Fran­co­phonies

An­nual French lan­guage fes­ti­val cel­e­brated across China

Global Times – Metro Shanghai - - FRONT PAGE - Source: Con­sulate Gen­eral of France in Shang­hai

This year in China, the 22nd Fran­co­phonie Fes­ti­val is or­ga­nized in co­op­er­a­tion with 20 em­bassies and diplo­matic of­fices. It cel­e­brates the multi-faceted fran­co­phone cul­ture of North­ern Africa. It has cho­sen to high­light Tu­nisian cin­ema, Moroc­can gas­tron­omy and Al­ge­rian lit­er­a­ture.

In around 20 Chi­nese cities, through WeChat and in more than 11,000 karaoke bars, the French lan­guage will be cel­e­brated via a se­ries of cul­tural events and stu­dent con­tests. They have two new ad­di­tions to the fes­ti­val pro­gram this year: China’s first fran­co­phone drama con­test and a pro­gram on foot­ball.

An of­fi­cial lan­guage of the UN, the EU and the Olympic Games, French is the fifth most spo­ken lan­guage in the world, the third lan­guage of in­ter­na­tional af­fairs and the fourth lan­guage on the In­ter­net. Around 300 mil­lion speak­ers share with the French lan­guage its val­ues of sol­i­dar­ity, re­spect and tol­er­ance. The num­ber of French speak­ers con­tin­ues to in­crease to­ward an ex­pected 800 mil­lion peo­ple by 2050.

Jin Xing, Fran­co­phonie Fes­ti­val am­bas­sador said, “Speak­ing French means hold­ing a key to the cul­tures and peo­ples of Africa, Asia, North Amer­ica and, of course, Europe. That is why I want my chil­dren to be con­ver­sant in this lan­guage, rich in its di­ver­sity, its sto­ries and its val­ues.”

Jin is an icon in Chi­nese so­ci­ety rec­og­nized as an artist as well as an opin­ion leader. At a very young age she danced for the Peo­ple’s Lib­er­a­tion Army and pur­sued an in­ter­na­tional ed­u­ca­tion in the United States and in Europe where she learned French. She came back to China in 1995 where she laid the foun­da­tion of the first in­de­pen­dent dance com­pany, The Jin Xing Dance Theatre.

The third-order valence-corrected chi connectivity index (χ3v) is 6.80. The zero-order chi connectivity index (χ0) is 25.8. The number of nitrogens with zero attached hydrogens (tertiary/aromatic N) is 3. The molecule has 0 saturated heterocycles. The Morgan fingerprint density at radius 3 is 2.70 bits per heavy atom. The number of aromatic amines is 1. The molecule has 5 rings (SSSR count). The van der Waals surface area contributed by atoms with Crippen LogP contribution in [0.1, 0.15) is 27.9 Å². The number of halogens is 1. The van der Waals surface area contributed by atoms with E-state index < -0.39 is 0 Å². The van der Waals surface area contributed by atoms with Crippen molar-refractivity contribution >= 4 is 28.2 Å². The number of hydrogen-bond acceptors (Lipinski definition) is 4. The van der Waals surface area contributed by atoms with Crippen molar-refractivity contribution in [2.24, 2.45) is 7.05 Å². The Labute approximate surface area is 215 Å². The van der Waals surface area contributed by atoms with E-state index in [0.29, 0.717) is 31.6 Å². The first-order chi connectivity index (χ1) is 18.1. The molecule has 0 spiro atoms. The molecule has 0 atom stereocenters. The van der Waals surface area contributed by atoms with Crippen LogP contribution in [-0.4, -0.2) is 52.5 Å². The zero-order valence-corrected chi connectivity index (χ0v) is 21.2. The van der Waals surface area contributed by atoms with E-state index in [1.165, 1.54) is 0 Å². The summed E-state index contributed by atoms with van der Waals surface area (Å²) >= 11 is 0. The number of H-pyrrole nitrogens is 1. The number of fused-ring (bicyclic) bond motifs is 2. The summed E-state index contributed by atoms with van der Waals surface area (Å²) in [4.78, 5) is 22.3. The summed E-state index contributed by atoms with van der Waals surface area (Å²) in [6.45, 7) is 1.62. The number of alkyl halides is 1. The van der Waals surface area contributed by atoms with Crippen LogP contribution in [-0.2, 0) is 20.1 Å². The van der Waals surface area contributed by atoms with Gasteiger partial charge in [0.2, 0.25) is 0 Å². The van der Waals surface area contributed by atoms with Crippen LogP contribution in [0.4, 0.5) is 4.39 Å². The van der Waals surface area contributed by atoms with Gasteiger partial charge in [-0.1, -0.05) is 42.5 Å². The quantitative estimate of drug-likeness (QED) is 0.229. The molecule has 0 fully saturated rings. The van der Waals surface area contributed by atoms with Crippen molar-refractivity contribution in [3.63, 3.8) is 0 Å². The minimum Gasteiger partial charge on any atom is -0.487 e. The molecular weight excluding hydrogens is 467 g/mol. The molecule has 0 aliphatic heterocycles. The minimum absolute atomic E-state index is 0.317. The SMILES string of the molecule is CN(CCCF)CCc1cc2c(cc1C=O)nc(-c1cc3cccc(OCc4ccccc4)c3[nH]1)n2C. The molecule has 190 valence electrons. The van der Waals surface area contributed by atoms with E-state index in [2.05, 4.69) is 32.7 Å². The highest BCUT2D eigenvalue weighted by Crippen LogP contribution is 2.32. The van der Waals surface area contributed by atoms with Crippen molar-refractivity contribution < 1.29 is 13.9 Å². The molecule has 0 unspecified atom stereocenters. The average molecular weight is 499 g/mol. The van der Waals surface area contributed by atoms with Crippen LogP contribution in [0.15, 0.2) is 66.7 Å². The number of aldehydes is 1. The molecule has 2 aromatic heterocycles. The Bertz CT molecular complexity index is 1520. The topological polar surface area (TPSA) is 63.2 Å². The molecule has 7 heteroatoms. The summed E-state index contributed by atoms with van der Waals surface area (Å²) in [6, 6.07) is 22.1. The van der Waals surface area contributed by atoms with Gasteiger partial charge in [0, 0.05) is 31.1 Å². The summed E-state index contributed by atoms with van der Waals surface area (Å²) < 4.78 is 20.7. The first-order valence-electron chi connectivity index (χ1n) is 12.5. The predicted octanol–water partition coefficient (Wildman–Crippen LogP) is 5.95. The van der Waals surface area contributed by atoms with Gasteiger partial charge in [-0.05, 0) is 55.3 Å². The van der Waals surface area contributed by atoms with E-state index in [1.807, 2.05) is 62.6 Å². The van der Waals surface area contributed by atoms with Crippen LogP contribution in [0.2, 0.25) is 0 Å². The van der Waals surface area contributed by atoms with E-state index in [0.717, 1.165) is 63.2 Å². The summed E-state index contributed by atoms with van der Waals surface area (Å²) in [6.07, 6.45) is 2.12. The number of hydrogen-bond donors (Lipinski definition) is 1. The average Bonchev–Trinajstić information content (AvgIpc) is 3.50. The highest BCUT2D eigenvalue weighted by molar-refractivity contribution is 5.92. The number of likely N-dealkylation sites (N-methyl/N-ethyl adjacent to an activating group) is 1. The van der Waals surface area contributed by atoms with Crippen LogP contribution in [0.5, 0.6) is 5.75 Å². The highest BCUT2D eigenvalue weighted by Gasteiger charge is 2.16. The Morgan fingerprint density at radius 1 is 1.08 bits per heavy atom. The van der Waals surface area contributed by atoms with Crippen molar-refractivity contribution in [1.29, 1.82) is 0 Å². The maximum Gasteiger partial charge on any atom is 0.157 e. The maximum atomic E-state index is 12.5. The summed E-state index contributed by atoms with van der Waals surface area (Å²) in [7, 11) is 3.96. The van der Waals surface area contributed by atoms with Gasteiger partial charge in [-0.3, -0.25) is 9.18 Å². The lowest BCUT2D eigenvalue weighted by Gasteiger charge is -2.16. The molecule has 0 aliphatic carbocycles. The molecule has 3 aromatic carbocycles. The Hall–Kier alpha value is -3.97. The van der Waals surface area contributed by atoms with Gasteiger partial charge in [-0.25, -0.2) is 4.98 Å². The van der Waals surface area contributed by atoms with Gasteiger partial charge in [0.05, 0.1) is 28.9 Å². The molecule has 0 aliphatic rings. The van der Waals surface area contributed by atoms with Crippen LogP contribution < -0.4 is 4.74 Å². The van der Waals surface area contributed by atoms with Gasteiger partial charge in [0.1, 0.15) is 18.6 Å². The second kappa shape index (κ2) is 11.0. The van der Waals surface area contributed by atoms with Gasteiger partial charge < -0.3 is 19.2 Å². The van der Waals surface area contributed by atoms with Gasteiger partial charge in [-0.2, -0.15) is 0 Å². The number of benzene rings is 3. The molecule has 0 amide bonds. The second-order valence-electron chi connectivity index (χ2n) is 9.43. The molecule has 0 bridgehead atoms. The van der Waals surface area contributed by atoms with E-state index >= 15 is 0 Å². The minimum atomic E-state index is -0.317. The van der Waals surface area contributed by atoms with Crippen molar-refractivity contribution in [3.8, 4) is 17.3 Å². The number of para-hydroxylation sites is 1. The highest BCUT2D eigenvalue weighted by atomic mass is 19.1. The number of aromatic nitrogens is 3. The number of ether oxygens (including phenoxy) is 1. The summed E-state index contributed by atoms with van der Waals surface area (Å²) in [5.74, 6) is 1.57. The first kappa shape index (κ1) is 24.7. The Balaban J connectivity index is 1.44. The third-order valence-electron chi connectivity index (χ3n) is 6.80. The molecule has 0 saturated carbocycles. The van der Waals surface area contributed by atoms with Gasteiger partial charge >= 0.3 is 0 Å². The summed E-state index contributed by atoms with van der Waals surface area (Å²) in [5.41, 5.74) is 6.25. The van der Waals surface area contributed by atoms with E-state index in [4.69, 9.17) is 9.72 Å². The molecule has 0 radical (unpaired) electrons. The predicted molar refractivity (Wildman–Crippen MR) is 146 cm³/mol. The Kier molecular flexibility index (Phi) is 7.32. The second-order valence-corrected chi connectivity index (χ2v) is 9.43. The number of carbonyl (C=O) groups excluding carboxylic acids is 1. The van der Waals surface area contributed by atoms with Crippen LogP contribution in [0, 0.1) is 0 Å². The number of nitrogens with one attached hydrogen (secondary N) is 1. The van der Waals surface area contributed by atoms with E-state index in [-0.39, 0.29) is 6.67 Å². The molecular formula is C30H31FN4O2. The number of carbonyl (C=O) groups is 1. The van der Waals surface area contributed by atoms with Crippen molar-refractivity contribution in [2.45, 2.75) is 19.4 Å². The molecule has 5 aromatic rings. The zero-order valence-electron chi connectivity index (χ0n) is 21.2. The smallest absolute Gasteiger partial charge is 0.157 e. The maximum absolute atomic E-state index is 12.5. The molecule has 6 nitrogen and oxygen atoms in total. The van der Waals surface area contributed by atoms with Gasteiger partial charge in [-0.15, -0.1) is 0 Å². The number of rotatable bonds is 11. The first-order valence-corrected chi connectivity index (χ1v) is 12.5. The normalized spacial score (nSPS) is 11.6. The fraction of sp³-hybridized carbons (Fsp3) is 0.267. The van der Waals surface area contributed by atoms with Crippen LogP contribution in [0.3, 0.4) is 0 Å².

Eclec­ti­cism and beauty

In 2017, the Maghreb re­gion (North Africa) is in the spot­light, no­tably with the in­vi­ta­tion of the Al­ge­rian writer Boualem Sansal (pub­lished by SeaSky), au­thor of the an­tic­i­pa­tion-novel 2084, in­spired by Ge­orge Or­well’s mas­ter­piece 1984. Tu­nisian film Hédi, by Mo­hamed Ben At­tia (which won two awards at the 2016 Ber­lin Film Fes­ti­val), re­counts the love story be­tween a shy young man and an in­de­pen­dent woman, shortly after the Arab Spring.

Mor­roc­can chef Moha of fa­mous Mar­rakech restau­rant Dar Moha, also a ra­dio host, will come and teach his art to 20. The French lan­guage was rev­o­lu­tion­ized by the bril­liant singer Serge Gains­bourg, who also wrote mu­sic for Brigitte Bar­dot, Cather­ine Deneuve, Vanessa Par­adis and of course for his part­ner, Jane Birkin, with whom he formed one of the most iconic artis­tic cou­ples of the 20th cen­tury.

The cou­ple were be­hind the first pop con­cept al­bum, His­toire de Melody Nel­son. The al­bum cover pic­tures a young woman who would go on to be­come a sem­i­nal fash­ion icon, even lend­ing her name to a Her­mès bag (the ‘Birkin’). Both this and sev­eral other of Gains­bourg’s al­bum cov­ers were im­mor­tal­ized by his friend, the pho­tog­ra­pher Tony Frank, who is com­ing to China (Guangzhou, Bei­jing and Shenyang) to present his ex­hi­bi­tion, Serge Gains­bourg, and to share the story of their friend­ship.

Gains­bourg’s songs will also pro­vide the sound­track for Phillippe Cal­vario’s stag­ing of Mari­vaux’s fa­mous play, The Game of Love and Chance, which was first in­tro­duced in 1730 and be­came one of the most played theatre plays since then.

Aimed mainly at young peo­ple, the Fran­co­phonie is a cel­e­bra­tion of the eclec­ti­cism and beauty of the French lan­guage. Many com­pe­ti­tions are or­ga­nized for stu­dents, giv­ing them the chance to win trips to France, Switzer­land and Canada: The Pivot Dic­ta­tionm WeChat Game: a game that speaks to ev­ery­one, even be­gin­ners, and al­lows dis­cov­er­ing the French lan­guage, with many gifts to be won.